Johnson v. Commissioner Social Security Administration
OPINION AND ORDER - The Court AFFIRMS the Commissioner's final decision and DISMISSES this matter. Signed on 1/27/2017 by Judge Anna J. Brown. (pg)
IN THE UNITED STATES DISTRICT COURT
FOR THE DISTRICT OF OREGON
CAROLYN W. COLVIN,
Commissioner, Social Security
BRUCE W. BREWER
P.O. Box 421
West Linn, OR 97068
Attorney for Plaintiff
BILLY J. WILLIAMS
United States Attorney
JANICE E. HEBERT
Assistant United States Attorney
1000 S.W. Third Avenue, Suite 600
Portland, OR 97204-2902
1 - OPINION AND ORDER
OPINION AND ORDER
Regional Chief Counsel
FRANCO L. BECIA
Special Assistant United States Attorney
Social Security Administration
701 Fifth Avenue, Suite 2900, M/S 901
Seattle, WA 98104
Attorneys for Defendant
Plaintiff Renae Johnson seeks judicial review of a final
decision of the Commissioner of the Social Security
Administration (SSA) in which she denied Plaintiff's application
for Supplemental Security Income (SSI) under Title XVI of the
Social Security Act.
This Court has jurisdiction to review the
Commissioner's final decision pursuant to 42 U.S.C.
For the reasons that follow, the Court AFFIRMS the decision
of the Commissioner and DISMISSES this matter.
Plaintiff filed an application for Disability Insurance
Benefits (DIB) on November 18, 2001, and alleged a disability
onset date of October 1, 1997.
Tr. 45. 1
denied initially and on reconsideration.
The application was
An Administrative Law
Judge (ALJ) held a hearing on December 3, 2003.
Citations to the official transcript of record filed by
the Commissioner on June 10, 2016, are referred to as "Tr."
2 - OPINION AND ORDER
hearing Plaintiff was represented by an attorney.
vocational expert (VE), and lay witnesses testified at the
The ALJ issued a decision on February 18, 2004, in which he
found Plaintiff was not disabled, and, therefore, was not
entitled to DIB.
Plaintiff appealed the matter to the
United States District Court.
On October 6, 2005, United States
District Judge Ann Aiken granted the parties' stipulated Motion
On October 11, 2005, Judge Aiken entered a Judgment
An ALJ held a hearing on remand on May 10, 2006.
On May 23, 2006, an ALJ issued a decision on remand in which he
found Plaintiff was not disabled through her December 31, 2004,
date last insured.
Pursuant to 20 C.F.R.
404.984(d), that decision became the final decision of the
Commissioner when the Appeals Council denied Plaintiff's request
Plaintiff did not appeal the Appeal Council's denial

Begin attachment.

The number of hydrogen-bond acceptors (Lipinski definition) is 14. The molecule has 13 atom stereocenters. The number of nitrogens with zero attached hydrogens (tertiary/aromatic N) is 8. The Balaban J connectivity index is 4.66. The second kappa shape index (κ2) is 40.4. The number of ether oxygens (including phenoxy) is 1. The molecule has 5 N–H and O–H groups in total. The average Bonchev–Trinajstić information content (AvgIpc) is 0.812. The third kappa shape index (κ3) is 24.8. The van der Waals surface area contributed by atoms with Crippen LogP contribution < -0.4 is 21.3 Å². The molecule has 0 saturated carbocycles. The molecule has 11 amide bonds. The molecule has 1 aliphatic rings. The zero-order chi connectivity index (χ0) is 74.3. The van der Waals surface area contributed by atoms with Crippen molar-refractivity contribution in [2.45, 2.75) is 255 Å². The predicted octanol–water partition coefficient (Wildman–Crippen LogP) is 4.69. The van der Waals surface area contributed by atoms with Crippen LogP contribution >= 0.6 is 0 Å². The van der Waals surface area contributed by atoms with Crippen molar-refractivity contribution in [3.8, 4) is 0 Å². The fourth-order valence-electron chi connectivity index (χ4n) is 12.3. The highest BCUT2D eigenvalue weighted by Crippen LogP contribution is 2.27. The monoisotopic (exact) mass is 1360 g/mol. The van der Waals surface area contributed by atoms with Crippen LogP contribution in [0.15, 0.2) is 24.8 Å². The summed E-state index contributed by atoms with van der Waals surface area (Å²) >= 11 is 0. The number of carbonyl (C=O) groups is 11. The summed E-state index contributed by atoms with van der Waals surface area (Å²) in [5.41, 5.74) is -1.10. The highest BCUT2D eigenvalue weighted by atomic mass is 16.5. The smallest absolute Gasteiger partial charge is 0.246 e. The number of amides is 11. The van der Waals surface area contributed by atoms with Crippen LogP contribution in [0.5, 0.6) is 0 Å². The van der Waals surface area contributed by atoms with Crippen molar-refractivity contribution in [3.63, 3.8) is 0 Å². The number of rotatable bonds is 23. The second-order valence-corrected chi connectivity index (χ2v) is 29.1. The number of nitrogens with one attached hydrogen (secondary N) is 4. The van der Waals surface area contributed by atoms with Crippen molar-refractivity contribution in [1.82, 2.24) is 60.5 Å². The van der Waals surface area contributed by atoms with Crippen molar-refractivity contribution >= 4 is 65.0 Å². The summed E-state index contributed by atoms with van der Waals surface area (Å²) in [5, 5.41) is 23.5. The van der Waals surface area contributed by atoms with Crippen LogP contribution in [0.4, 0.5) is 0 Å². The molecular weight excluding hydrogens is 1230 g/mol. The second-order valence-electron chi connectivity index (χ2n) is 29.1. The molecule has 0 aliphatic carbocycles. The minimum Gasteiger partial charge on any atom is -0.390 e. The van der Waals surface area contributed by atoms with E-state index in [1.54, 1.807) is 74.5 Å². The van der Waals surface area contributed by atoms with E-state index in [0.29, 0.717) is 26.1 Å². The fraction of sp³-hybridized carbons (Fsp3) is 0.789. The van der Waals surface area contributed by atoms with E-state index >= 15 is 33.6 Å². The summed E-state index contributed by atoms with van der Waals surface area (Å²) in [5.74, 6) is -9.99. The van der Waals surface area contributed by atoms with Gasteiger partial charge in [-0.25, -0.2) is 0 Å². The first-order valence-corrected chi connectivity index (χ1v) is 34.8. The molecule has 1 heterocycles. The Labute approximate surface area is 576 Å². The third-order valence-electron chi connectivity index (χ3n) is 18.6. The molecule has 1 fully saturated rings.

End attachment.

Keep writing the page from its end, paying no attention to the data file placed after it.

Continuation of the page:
to the United States District Court.
On May 12, 2006, Plaintiff filed an application for SSI and
alleged a disability onset date of October 1, 1997.
Plaintiff subsequently amended her alleged onset date to May 12,
The application was denied initially and on
An Administrative Law Judge (ALJ) held a
hearing on March 30, 2009.
3 - OPINION AND ORDER
At the hearing Plaintiff was
represented by an attorney.
Plaintiff and a vocational expert
(VE) testified at the hearing.
The ALJ issued a decision on June 17, 2009, in which he
found Plaintiff was not disabled and, therefore, was not entitled
Plaintiff appealed the matter to the United
States District Court.
On June 4, 2012, United States District
Judge Ann Aiken entered a Judgment of Remand.
On September 27, 2012, the Appeals Council entered an order
in which it remanded the matter to the ALJ to "[f)urther evaluate
[Plaintiff's) mental impairment," to "[g)ive further
consideration to [Plaintiff's) maximum [RFC) and provide
appropriate rationale with specific references to evidence in
support of the assessed limitations," and to "obtain evidence
from a vocational expert to clarify the effect of the assessed
limitations on [Plaintiff's) occupational base."
An ALJ held a hearing on remand on November 4, 2013.
At the hearing Plaintiff was represented by an
attorney, and Plaintiff and a lay witness testified.
December 9, 2013, an ALJ issued a decision on remand in which he
found Plaintiff is not disabled.
Pursuant to 20
C.F.R. § 404.984(d), that decision became the final decision of
the Commissioner when the Appeals Council denied Plaintiff's
request for review.
103, 106-07 (2000).
4 - OPINION AND ORDER
See Sims v. Apfel, 530 U.S.
Plaintiff was born on February 27, 1970, and was 43 years
old at the time of the 2009 hearing.
graduated from high school.
Plaintiff has past
relevant work experience as a cashier, janitor, and airport
Plaintiff alleges disability due to fibromyalgia, a back
injury, a cognitive disorder, arthritis, weakness in her right
leg, and depression.
Except when noted, Plaintiff does not challenge the ALJ's
summary of the medical evidence.
After carefully reviewing the
medical records, this Court adopts the ALJ's summary of the
See Tr. 1089-91, 1095-99.
The initial burden of proof rests on the claimant to
Molina v. Astrue, 674 F.3d 1104, 1110 (9th
To meet this burden a claimant must demonstrate her
inability "to engage in any substantial gainful activity by
reason of any medically determinable physical or mental
impairment which .
. has lasted or can be expected to last for
a continuous period of not less than 12 months."